In the 2006 census, slightly more than half of all New Zealanders were nominally “Christian”. This means they self-selected one of several Christian denominations, or merely the word “Christian”, to describe themselves. However, this says nothing about whether they ever go to church or do anything else to actually practice their stated religion.
In fact, 36 percent of New Zealanders declared they have no religion. This growing secularisation is seen especially at Christmas. For example, as I mentioned before, no one in
But there’s more to the social shift than mere secularisation. When combined with the increasing percentages of Hindus, Buddhists and Muslims, it means that by the time the next census is taken in 2011, self-identified Christians are likely to be a minority in this country.
On one level, I think that fact is just interesting, nothing more. As a former Christian who veers ever closer toward atheism, I really don’t care what people believe or don’t.
However, I do care about what some people believe, namely the fundamentalists of any religion who seem so determined to use their faith as a weapon to beat non-believers into submission—or to death, if submission isn’t forthcoming. Gay people have long been victimised by fervent religiosity (as have women and many other parts of society, for that matter), so I’ve developed an instant distrust of overt religiosity, especially of the fundamentalist variety.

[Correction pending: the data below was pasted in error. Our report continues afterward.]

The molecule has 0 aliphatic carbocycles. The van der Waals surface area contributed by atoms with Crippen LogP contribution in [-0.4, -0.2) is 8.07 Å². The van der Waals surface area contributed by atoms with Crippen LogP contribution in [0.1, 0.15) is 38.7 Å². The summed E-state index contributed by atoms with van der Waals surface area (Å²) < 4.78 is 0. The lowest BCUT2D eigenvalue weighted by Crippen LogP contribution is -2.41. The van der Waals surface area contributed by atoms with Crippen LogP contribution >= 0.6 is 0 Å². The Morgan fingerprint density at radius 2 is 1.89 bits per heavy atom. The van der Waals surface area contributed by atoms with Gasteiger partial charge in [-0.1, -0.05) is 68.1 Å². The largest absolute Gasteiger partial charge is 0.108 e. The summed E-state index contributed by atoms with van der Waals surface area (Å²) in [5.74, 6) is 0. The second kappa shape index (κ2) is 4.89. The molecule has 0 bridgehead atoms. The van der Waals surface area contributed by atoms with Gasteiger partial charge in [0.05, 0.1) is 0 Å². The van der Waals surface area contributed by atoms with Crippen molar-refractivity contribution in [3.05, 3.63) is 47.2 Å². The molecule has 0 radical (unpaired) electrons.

So, if the current trends mean an increasing secularisation of
Still, I prefer to be an optimist and hope that whatever their religious belief or non-belief in the future, New Zealanders will continue to live in a society free of the religious conflicts other nations suffer—like my homeland, for example. At this time of year, even with a secular Christmas, “Peace on Earth” is the basic wish shared by many of us, religious or not. I hope we all live to see it.
Addendum 24/12/06: A few days after I posted this, the Guardian published the results of a survey of Britons that found that "82% of those questioned say they see religion as a cause of division and tension between people. Only 16% disagree." The survey also found that "A clear majority, 63%, say that they are not religious—including more than half of those who describe themselves as Christian." Clearly secularisation is a trend elsewhere, too.